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B.C. wine ban does not include personal purchases

Time:2018-02-13 10:42wine - Red wine life health Click:

Wine Does personal Include B.C.

Wine lovers, fear not. Wine can still be purchased from B.C. if you're willing to drive there.

Despite the B.C. wine ban, personal purchases are still permitted if the wine is transported across the border for non-commercial use.

"Before the ban came on, an individual could go to B.C. and they could go to their favourite winery and they could buy some cases of it and put it in their car and bring them back," said Alberta Liquor and Gaming Commission spokesperson Michelle Hynes-Dawson on Thursday.

"If it's for personal use, and it's being transported personally, there was no limit on how much you could bring back and that continues to be that way."

The ban affects only orders going through the AGLC for commercial use and sale.

The AGLC said although it's not necessarily stepping up enforcement at the border, it does want to remind Albertans about the rules.

"We'll be working with our partners, whether that's law enforcement, or that's couriers, as well as the licensees themselves, to be making sure that people are aware and understand how everybody can play a part in this," said Hynes-Dawson.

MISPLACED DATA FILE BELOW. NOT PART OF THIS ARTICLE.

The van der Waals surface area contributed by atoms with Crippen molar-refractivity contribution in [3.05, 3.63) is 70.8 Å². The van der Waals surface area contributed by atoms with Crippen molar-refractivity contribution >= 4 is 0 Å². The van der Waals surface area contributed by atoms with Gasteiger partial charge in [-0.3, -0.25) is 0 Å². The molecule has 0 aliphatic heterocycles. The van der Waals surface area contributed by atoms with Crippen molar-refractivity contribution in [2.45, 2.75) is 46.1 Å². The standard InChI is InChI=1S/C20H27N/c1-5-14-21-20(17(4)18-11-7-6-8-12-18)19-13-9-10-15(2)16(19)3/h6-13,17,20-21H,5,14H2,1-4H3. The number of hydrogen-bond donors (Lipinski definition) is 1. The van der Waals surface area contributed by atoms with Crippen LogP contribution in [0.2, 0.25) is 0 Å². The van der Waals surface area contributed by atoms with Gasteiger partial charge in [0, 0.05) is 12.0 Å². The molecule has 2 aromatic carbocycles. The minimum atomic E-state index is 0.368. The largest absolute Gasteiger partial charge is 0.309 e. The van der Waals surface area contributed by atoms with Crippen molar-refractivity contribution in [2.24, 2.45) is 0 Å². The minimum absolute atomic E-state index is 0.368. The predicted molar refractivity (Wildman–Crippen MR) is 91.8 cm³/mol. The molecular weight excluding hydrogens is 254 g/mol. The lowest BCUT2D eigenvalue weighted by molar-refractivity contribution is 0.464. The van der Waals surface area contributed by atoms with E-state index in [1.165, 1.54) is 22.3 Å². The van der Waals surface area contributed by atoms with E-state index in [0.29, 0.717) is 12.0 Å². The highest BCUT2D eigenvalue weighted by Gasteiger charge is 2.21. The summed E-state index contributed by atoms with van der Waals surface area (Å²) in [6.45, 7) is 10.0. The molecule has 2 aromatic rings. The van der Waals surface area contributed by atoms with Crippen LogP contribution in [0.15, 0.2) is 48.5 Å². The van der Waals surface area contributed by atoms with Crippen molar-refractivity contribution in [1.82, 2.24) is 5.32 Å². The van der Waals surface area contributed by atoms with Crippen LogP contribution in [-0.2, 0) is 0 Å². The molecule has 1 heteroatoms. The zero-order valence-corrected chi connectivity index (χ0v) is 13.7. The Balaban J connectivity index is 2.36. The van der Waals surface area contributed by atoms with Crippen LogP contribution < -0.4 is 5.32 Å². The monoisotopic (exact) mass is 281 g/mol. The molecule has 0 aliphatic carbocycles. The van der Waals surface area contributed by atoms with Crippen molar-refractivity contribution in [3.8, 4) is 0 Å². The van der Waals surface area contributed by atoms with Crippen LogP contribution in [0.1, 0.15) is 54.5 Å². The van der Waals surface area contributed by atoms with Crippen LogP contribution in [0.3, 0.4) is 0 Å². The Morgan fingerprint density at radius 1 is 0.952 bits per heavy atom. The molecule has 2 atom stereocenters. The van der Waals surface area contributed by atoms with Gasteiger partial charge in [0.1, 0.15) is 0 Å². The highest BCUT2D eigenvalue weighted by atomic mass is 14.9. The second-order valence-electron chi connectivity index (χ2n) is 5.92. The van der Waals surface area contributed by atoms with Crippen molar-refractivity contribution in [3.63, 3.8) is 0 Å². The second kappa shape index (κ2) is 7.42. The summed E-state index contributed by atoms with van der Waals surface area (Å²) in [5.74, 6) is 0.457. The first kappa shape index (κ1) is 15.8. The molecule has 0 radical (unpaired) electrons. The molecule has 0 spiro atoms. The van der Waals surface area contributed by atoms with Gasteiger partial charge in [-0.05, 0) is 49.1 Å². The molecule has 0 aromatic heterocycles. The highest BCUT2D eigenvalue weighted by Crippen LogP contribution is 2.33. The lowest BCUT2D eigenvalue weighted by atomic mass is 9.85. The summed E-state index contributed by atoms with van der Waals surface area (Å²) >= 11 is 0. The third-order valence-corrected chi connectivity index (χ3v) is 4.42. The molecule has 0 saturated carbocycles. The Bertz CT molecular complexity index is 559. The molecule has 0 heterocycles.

Looking east for wine

While individuals can still stock up, restaurants like the Butternut Tree in Edmonton are looking for ways to get through the ban.

Since opening in September, the restaurant has sold only Canadian products, including a wine list that's between 70 and 80 per cent B.C. wines.

Scott Downey

The Butternut Tree chef and owner Scott Downey may look to wine markets in Ontario and Nova Scotia to restock his supplies if B.C. brands run out in Alberta. (Scott Downey)

"Our entire concept revolves around showcasing Canadian products and through that, hopefully, developing what is a Canadian cuisine or at least starting a conversation about it," said Scott Downey, owner and chef at the Butternut Tree.

"Basically, by removing B.C. wines, I just feel that we're not going to be able to properly represent our country and what the flavour is."

Downey expects the restaurant's current stock to last at least a month, but says he may look to the Ontario and Nova Scotia markets for wine.

Although about 95 per cent of Canadian wine sold in Alberta liquor stores comes from B.C., Hynes-Dawson said the AGLC stocks about 22,000 different wine products from other regions.

Last year, Alberta imported about ​17.2 million bottles of wine from B.C. That adds up to about $70 million going to B.C. wineries annually.

Hynes-Dawson said the AGLC has about 160,000 B.C. wine bottles in stock and expects they'll sell out within 35 days.


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